A branched diagram depicting a hierarchical structure.
a representation of the different possibilities for outcomes of an experiment; example, if a coin is tossed three times, the tree diagram below represents the possible outcomes (HHH, HHT, HTH, HTT, THH, THT, TTH, TTT)
A diagram that shows outcomes of an experiment.
a diagram representing a systematic way of determining all possible outcomes in a probability experiment. e.g. if you toss two coins, the possible outcomes are (H,H), (H,T), (T,H) and (T,T)
A schematic way of showing the number of ways a compound event may occur. For example, the tree diagram at the right shows the eight possible ways the tossing of three coins could happen.
A management tool that depicts the hierarchy of tasks and subtasks needed to complete an objective. The finished diagram bears a resemblance to a tree.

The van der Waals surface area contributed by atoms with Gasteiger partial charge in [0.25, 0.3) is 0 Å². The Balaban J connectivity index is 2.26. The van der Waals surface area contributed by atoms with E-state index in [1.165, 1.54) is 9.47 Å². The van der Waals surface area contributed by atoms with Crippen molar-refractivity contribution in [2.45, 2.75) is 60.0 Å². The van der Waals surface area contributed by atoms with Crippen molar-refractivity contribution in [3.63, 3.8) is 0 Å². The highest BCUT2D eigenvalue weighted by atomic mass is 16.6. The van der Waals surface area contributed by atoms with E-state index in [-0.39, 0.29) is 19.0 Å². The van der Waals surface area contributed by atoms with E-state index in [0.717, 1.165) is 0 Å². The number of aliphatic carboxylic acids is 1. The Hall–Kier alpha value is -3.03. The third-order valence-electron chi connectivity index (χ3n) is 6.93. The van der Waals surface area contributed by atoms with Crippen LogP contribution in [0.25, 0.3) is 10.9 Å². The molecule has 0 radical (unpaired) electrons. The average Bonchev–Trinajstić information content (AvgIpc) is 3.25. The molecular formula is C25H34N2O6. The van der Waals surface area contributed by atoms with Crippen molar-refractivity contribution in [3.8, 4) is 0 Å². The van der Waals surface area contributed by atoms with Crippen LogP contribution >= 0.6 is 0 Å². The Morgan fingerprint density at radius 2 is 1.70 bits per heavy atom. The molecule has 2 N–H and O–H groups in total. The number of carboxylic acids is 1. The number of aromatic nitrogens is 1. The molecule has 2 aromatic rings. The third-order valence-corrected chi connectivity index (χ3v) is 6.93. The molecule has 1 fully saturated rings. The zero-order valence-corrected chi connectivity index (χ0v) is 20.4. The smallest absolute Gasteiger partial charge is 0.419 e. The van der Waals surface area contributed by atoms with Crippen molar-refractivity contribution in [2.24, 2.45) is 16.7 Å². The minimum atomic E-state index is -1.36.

an organizer to help you list possible outcomes of an experiment
A diagram used to show the total number of possible outcomes in a probability experiment.
a diagram in which all the possible outcomes of a given event are displayed.
Used in probability to show all of the possible outcomes or combinations of an event.
A tool used to solve probability problems in which there is a series of events. The tree diagram in the margin represents a situation where the first event has 4 possible outcomes and the second event has 2 possible outcomes.
A chart used to break any task, goal, or category into increasingly detailed levels of information. Family trees are the classic example of a tree diagram. In PathMaker, the structure of the tree diagram is identical to that of the cause & effect diagram.
1) A management technique used to analyze a situation in increasing detail. The full range of tasks to be accomplished to achieve a primary goal and supporting subgoal may be illustrated. 2) In the theory of constraints, a diagram relating effects to underlying causes. See: current reality tree, future reality tree.